- Bisphenol-A, phthalates, and similar chemicals are endocrine disrupting chemicals found in many consumer goods, like cosmetics, soaps, nail polish, and hairspray.
- Researchers found that mothers with higher levels of EDCs in their system during pregnancy had children with lower IQ scores, especially boys, whose scores dropped by 2 points.
- This study is also among the first to study prenatal endocrine disrupting chemical mixtures in relation to neurodevelopment.
Scientists have found evidence that exposure to endocrine disrupting chemicals (EDCs) during pregnancy may reduce children’s IQs.
Bisphenol-A, phthalates, and similar chemicals are EDCs found in many consumer goods, like cosmetics, soaps, nail polish, and hairspray, according to the
Researchers measured 26 EDCs in the blood and urine of 718 mothers during the first trimester of pregnancy in the Swedish
They investigated substances that included bisphenol A (BPA) typically found in plastic food and drink containers, pesticides, phthalates, and other chemicals found in household products.
They followed up with the children at age 7 to find that mothers with higher levels of EDCs in their system had children with lower IQ scores, especially boys, whose scores dropped by 2 points.
“This study is significant because most studies evaluate one chemical at a time, however, humans are exposed to many chemicals at the same time, and multiple exposures may be harmful even when each individual chemical is at a low level,” study author Eva Tanner, PhD, MPH, researcher at the Department of Environmental Medicine and Public Health at the Icahn School of Medicine at Mount Sinai told Healthline in an emailed statement.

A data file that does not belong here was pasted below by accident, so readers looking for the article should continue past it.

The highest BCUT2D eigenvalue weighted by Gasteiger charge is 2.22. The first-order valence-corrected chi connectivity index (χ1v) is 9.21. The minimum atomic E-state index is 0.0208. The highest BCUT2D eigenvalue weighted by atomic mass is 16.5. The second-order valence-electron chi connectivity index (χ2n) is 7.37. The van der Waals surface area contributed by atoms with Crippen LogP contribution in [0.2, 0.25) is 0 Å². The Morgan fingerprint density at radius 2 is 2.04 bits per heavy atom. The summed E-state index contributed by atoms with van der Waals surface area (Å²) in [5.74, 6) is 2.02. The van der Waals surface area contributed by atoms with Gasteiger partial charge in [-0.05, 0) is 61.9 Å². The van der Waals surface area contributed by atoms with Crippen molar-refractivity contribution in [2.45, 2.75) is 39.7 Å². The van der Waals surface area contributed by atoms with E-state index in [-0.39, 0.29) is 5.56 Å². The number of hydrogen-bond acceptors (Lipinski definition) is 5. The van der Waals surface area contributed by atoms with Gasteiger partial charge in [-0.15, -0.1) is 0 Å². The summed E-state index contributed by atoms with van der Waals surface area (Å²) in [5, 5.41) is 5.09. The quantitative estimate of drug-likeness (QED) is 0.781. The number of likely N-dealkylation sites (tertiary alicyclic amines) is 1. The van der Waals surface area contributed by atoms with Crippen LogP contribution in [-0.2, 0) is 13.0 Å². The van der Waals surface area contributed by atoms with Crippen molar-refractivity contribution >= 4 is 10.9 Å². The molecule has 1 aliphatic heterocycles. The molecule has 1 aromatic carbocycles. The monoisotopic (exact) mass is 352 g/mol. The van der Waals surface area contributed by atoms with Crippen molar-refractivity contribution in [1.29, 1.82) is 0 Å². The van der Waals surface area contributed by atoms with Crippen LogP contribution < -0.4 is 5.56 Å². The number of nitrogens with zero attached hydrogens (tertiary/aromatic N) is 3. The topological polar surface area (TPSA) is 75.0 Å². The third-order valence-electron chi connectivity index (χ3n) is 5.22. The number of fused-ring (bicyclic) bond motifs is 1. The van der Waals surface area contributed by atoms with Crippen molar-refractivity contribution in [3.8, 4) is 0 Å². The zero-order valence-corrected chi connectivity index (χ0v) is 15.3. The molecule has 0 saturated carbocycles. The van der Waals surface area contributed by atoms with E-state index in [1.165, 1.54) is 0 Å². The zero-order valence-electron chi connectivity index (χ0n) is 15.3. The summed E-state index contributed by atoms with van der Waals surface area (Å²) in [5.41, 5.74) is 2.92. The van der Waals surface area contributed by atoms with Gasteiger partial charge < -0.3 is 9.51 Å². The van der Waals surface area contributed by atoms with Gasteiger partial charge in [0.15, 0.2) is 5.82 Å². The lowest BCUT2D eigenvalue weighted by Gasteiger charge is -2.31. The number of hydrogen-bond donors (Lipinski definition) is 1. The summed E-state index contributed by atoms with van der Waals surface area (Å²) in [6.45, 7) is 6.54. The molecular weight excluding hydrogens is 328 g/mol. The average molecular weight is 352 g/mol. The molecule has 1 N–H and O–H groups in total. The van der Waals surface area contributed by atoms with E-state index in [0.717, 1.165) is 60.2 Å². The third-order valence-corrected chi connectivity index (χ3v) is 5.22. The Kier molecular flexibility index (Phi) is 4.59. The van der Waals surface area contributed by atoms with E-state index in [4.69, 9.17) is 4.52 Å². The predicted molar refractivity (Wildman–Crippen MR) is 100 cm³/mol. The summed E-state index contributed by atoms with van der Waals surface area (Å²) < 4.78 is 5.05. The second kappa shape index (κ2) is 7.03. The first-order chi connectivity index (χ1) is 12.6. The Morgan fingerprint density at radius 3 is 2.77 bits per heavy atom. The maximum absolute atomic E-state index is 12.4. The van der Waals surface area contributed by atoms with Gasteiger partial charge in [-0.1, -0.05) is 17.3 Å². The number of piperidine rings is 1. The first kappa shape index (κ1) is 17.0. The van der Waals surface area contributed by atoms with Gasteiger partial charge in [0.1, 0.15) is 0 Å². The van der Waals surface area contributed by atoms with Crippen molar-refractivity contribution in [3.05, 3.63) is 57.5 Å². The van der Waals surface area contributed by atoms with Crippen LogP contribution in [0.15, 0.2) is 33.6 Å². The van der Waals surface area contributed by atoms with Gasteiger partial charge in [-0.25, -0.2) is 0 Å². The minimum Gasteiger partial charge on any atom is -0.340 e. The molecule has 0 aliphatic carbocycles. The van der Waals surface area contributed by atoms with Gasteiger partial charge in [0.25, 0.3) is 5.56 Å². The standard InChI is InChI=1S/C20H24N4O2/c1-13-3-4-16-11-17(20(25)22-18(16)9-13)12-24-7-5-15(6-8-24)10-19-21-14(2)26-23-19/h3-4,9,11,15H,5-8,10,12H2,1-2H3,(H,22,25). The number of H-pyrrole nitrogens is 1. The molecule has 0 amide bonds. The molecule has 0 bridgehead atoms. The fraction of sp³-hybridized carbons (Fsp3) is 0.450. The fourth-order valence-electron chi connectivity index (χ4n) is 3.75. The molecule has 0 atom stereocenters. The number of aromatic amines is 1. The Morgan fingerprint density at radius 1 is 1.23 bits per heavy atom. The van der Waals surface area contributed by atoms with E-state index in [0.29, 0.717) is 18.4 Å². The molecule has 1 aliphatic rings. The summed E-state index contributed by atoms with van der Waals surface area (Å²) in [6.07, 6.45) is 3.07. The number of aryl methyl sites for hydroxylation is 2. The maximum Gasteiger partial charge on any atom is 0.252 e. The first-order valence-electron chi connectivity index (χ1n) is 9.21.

The study was published today in Environmental International.
Surprisingly, the findings suggest bisphenol F (BPF), the compound that replaced BPA in some products, made the highest potential contribution to lowering IQ — meaning that BPF may not be any safer for children than BPA.
This study is also among the first to study prenatal endocrine disrupting chemical mixtures in relation to neurodevelopment.
“It shows that exposure to mixtures of chemicals in ordinary consumer products may impact child brain development and that some chemicals believed to be safer, like BPF, may not be any safer for children,” said Carl-Gustaf Bornehag, PhD, professor at Karlstad University, and member of the research team, in an email.
“BPA is found in some hard plastics containers, epoxy lining of canned foods, toys, and thermal paper,” Hong-Sheng Wang, PhD, professor at the University of Cincinnati College of Medicine told Healthline.
“Phthalates are a group of chemicals and are used as plasticizers. They are added to a wide range of plastics to make them more flexible,” he said. “Some examples are building material, garden hose, toys, plastic packaging, medical products, and personal care products.”
Other chemicals looked at included the pesticide chlorpyrifos, polyfluoroalkyl substances (PFAS) found in cleaning products, and a chemical in antibacterial soaps called triclosan.